Undergraduate Student Government Tempe Senate passed a resolution Tuesday that would show ASU students' support for the ratification of the Equal Rights Amendment.
Supporters of SR-03 hope it would encourage conversations about policies to increase gender equity on campus by improving resources. Sixteen senators voted yes, none voted no and one abstained.
The Equal Rights Amendment, if ratified, would be added to the U.S. Constitution to ensure equal rights "under the law shall not be denied or abridged by the United States or by any state on account of sex."
The resolution aligns with the USG Constitution’s non-discrimination clause and ASU's Title IX Statement to "not discriminate on the basis of sex." It also addresses gender-based discrimination on campus, including menstrual equity, sexual violence and gender-based harassment.
After the passage of the resolution, USGT plans to schedule meetings with University bodies, such as the Dean of Students Office and Provosts, to discuss initiatives to promote the amendment's ideals at ASU. It is also sending the resolution to the government bodies at the three other ASU campuses and the Graduate and Professional Student Association, to encourage them to pass a similar resolution.
Arizona is one of the 12 states that has not ratified this amendment since its introduction in 1923. House Concurrent Resolution 2012, a house resolution that supported the ratification of the Equal Rights Amendment, was tabled during the Arizona State Legislature’s 2017 session.
Jasmine Perez, a senator for The College and a sophomore studying philosophy, said she hopes the resolution will start a conversation to address gender-based discrimination on campus.
“Once it's being advised that these are the problems on campus, then we can start coordinating initiatives and actions to collaborate with other organizations on campus,” Perez said.
In the process of drafting the resolution, several women's advocacy groups were contacted, and the Women's Coalition and Planned Parenthood Generation Action have shown support for the resolution.
Aparna Bezawada, the treasurer for the Women’s Coalition and senior studying finance, said she hopes the resolution would encourage the ASU administration to support projects the coalition is working on to “create a true sense of gender equity amongst the student body.”
However, Sun Devils Against Sexual Assault, the organization that proposed the establishment of a rape crisis center on campus, said the resolution does not do enough to target gender-based discrimination.
“A statement in support of the Equal Rights Amendment does little, if anything, to improve conditions on campus for women and gender minorities,” SDASA stated in an email. “Hiring additional sexual violence prevention staff and victim advocates, as demanded in our Campus Assault Advocacy, Resources & Education proposal endorsed by more than 50 student organizations, would make ASU safer and more supportive of women and gender minorities.”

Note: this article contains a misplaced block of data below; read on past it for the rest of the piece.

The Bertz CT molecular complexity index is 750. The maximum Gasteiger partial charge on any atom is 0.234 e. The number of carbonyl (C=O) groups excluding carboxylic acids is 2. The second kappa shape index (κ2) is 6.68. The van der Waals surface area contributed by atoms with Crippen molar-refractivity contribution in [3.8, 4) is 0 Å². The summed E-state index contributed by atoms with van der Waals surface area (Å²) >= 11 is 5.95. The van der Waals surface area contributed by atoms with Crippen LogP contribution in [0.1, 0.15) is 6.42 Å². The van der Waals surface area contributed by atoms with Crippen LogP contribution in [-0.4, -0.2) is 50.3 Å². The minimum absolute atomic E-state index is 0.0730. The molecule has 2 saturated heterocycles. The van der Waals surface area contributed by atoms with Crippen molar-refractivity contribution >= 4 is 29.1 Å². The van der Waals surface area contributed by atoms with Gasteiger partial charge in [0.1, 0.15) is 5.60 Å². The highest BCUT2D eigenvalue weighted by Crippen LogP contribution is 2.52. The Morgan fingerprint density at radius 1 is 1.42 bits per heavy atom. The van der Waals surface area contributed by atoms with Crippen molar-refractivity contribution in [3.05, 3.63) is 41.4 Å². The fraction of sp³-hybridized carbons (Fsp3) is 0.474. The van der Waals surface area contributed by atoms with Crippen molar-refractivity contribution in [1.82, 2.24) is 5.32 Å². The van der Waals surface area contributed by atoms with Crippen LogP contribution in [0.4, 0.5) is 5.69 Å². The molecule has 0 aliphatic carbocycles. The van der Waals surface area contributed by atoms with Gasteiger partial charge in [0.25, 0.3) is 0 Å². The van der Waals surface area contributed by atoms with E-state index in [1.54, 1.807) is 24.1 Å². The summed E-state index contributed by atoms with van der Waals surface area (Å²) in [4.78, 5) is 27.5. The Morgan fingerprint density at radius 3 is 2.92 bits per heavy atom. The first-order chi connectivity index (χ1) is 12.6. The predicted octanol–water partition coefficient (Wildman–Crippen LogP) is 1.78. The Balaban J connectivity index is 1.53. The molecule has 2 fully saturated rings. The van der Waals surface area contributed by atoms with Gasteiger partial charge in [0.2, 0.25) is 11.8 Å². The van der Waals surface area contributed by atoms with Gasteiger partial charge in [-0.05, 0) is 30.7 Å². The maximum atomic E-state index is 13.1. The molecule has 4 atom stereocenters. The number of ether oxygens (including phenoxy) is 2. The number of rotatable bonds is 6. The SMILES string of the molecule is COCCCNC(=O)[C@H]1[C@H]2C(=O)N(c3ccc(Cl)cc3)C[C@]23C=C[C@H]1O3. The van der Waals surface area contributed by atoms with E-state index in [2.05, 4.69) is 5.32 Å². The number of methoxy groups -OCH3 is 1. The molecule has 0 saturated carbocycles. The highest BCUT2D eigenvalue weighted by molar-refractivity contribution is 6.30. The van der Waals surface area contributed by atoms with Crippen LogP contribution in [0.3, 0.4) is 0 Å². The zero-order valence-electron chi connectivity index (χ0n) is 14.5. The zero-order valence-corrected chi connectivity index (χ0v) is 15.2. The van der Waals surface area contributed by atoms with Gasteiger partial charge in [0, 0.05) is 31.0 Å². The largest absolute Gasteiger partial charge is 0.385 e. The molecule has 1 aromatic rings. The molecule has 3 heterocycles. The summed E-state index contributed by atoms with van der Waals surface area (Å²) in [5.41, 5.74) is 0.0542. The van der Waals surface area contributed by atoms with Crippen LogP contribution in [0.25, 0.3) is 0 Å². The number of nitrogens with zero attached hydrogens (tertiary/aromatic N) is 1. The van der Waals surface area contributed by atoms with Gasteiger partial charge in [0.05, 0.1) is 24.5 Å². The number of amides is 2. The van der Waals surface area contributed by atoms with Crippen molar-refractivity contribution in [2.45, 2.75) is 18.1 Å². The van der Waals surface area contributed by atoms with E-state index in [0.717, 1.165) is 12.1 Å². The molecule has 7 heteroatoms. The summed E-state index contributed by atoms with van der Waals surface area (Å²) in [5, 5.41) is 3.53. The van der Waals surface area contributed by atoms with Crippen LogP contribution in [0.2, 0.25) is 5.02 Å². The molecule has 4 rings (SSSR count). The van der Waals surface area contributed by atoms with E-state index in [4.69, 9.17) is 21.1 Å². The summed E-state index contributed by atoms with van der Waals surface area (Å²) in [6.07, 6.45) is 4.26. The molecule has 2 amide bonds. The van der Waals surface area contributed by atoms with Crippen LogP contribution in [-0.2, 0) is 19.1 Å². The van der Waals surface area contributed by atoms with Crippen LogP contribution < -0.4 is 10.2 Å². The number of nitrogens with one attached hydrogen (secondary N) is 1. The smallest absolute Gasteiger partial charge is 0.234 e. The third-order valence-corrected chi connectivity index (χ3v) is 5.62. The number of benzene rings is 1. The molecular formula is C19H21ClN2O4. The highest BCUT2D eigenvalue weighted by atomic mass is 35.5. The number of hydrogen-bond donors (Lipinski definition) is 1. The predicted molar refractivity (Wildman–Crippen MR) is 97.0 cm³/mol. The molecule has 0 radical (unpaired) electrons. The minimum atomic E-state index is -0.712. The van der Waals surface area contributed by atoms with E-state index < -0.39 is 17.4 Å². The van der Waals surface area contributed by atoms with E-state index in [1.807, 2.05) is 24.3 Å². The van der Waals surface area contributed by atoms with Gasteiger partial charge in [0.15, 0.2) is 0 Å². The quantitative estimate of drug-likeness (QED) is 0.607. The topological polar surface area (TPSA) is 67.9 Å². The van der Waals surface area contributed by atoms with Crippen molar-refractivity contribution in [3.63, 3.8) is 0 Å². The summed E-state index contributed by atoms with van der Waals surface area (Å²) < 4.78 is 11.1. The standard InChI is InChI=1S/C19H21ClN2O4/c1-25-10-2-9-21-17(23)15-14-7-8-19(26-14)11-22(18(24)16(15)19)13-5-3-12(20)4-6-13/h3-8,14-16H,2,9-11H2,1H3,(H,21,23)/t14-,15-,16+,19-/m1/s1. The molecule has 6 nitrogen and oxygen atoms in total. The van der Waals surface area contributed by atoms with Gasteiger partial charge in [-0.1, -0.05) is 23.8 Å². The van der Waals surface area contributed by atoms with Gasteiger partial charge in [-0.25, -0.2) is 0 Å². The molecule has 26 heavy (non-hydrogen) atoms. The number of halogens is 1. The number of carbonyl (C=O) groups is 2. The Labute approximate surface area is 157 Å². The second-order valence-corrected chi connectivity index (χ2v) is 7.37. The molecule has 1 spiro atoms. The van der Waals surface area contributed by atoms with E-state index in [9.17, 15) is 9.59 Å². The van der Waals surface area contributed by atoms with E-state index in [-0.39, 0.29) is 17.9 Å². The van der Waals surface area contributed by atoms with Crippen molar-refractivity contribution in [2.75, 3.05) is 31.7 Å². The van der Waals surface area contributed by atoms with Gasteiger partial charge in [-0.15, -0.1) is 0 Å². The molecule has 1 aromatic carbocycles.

When the resolution was first introduced at a USGT Senate meeting on Jan. 18, some senators were concerned the resolution took too much of a political stance, as it is mandated in the USGT bylaws partisan political initiatives are outside of USGT jurisdiction.
Controversy about the USGT’s jurisdiction to support the ratification of the Equal Rights Amendment led to the Senate tabling the resolution during that meeting. The resolution initially asked for President Michael Crow, the Provost, Vice Provost and Arizona Board of Regents to write a statement in support of the amendment. The resolution no longer includes this clause.
Aaron Goldschmidt, a senator for the W.P. Carey School of Business and junior studying supply chain management and business, encouraged the Senate to table the bill during the previous meeting.
“It seems like it’s a political stance and asking President Crow to make a political stance,” Goldschmidt said during the meeting on Jan. 18. “I’m not sure if that’s within our purview.”
Jordyn Hitzeman, a freshman studying economics and computational mathematical sciences who spearheaded the resolution, said she was confused by this concern because USGT resolutions have taken political stances in the past. In 2020, a resolution was passed that proposed ASU defund its police department in response to the Black Lives Matter protests, Hitzeman said.
Izaac Mansfield, a senator for the School for the Future of Innovation in Society and a junior studying innovation in society and computer information systems, said conflict about the partisanship of USG resolutions has varied depending on the attitudes of people in the Senate.
“(The last legislature) seemed like they were a lot more interested in pushing the boundaries of what USG is capable of,” said Mansfield, the USGT government operations chair. “This legislature seems to really appreciate the bylaws, appreciate the guidance that they give, and would rather not toe that line.”
Mansfield said student advocacy, whether through the coalitions or other student-led organizations, can create change in manners other than through USG policy. He encouraged students to reach out to ASU administration.
“We want to encourage all students to use their voice,” Mansfield said. “If they want something done, they don't just have to go through us.”
Alexis Waiss is a reporter for the politics desk. She joined the State Press in Fall 2021 and has covered state legislature, Arizona politicians, university policy, student government, the city of Tempe and stories highlighting social justice.